Ever had the issue with some users (that are mostly working remote) come in to the office, trying to login with his/hers computer and can’t logon?
Many have a policy and a script that is being used to remove computers from the domain that haven’t authenticated for a while (let’s say 60 days)
So what happens ?
1: The user has trouble logging in (because the computer account is deleted)
2: The user contacts helpdesk
3: The helpdesk most likely needs to get a hold of the computer and manually join the computer to the domain again.
4: Or needs someone else who has access join the computer to domain to do it.
So this is a bit time consuming, so what can we do to automate this process?
There are several approaches, the recipe I am going to write now is far from a security best practice but it is just to show you how you can do it. In addition, there are loads of different ways to achieve this.
And by looking at this recipe you will see that I have manually entered the computername it is not fetched from another activity.
The recipe I am writing now has some prerequisites that needs to be meet in order for it to work.
1: Local user on the client-computer that you can use to run the script
2: Firewall opened on the client-computer so we can access the $admin shares.
3: The computer has its IP config in place
4: And the script is able to reach the computer using hostname.
Now my simple runbook looks like this.
What it does is.
1: Create a folder C:tempscript on the client-computer
2: Copy over my PowerShell scripts from a network share.
3: Runs a PowerShell script from that folder (Which joins the domain, waits 10 second then does a restart)
Now in order to have this automated you should place an “Initialize data” activity where you can enter the computer name which is then sent through the workflow.
1: Create Folder activity (Needs to run with a local user account (Under details you define where the folder should be created, for instance c:tempscript)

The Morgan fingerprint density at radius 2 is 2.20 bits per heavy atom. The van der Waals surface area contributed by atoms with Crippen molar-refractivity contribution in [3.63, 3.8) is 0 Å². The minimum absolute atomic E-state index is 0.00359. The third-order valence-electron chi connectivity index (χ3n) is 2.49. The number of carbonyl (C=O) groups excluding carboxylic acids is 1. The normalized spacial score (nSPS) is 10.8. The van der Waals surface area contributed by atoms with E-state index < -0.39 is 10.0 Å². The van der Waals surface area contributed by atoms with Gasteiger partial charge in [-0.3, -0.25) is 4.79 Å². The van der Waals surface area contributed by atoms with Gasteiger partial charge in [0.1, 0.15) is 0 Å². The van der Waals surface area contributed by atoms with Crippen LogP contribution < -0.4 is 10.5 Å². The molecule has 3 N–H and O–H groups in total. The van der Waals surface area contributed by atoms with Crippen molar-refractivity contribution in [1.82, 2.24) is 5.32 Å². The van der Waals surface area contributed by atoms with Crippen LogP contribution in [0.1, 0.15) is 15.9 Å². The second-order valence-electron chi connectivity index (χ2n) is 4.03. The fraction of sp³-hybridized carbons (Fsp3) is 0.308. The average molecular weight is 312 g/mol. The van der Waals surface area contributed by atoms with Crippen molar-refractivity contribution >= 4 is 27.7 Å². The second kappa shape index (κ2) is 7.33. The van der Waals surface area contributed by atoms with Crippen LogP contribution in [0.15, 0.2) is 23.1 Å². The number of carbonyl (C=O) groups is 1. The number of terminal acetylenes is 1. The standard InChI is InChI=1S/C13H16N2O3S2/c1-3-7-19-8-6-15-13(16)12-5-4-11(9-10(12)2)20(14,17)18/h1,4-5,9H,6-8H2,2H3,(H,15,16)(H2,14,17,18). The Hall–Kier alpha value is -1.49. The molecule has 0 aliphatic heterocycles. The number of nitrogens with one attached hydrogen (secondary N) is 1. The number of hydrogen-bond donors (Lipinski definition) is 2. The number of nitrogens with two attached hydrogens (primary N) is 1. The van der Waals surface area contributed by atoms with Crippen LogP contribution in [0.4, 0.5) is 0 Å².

2: Copy File(Copies the scripts from a network share and places it into the newly created folder)
3: Run Program (Which is based upon psexec)
Which will run the script that was copied over to the folder.
In addition, remember to run as context of local user under Security pane.
Now the script is pretty simple all it does it stores some variables such as domain, username and password.
Then runs a restart-command after.
The script is
$domain = “domain.domain”
$password = “password” | ConvertTo-SecureString –asPlainText –Force
$username = “$domainadministrator”
$credential = New-Object System.Management.Automation.PScredential($username,$password)
Add-Computer –Domainname $domain –Credential $credential
You should apply a shutdown /r /t 10 in order for the runbook to have time to reply back to Orchestrator
Now what could we do to enhance this runbook ?
1: An Activity to delete the folder with files on the client computer (because it contains a password and should not stay on the computer)
2: If we have a local user and password for each computer we should get the runbook go get the unique username and password from a text file.
3: Generate a new random password for the domain join account each time it is run, then update the script.
4: Get information from AD (I’m pretty sure that this information pops up on the event logs on the DC’s and can become automated process from there)
5: Or from SCOM ACS module, when SCOM creates an alert which shows computers with these
6: Give the user a notification that the process is happening and should save his/her current work.
7: Automate the process to a self-service portal (but this on the other hand would grant users to run this task on any computer)
So in the end we might have something like this.
I’m going to do give deeper into this in the next couple of posts.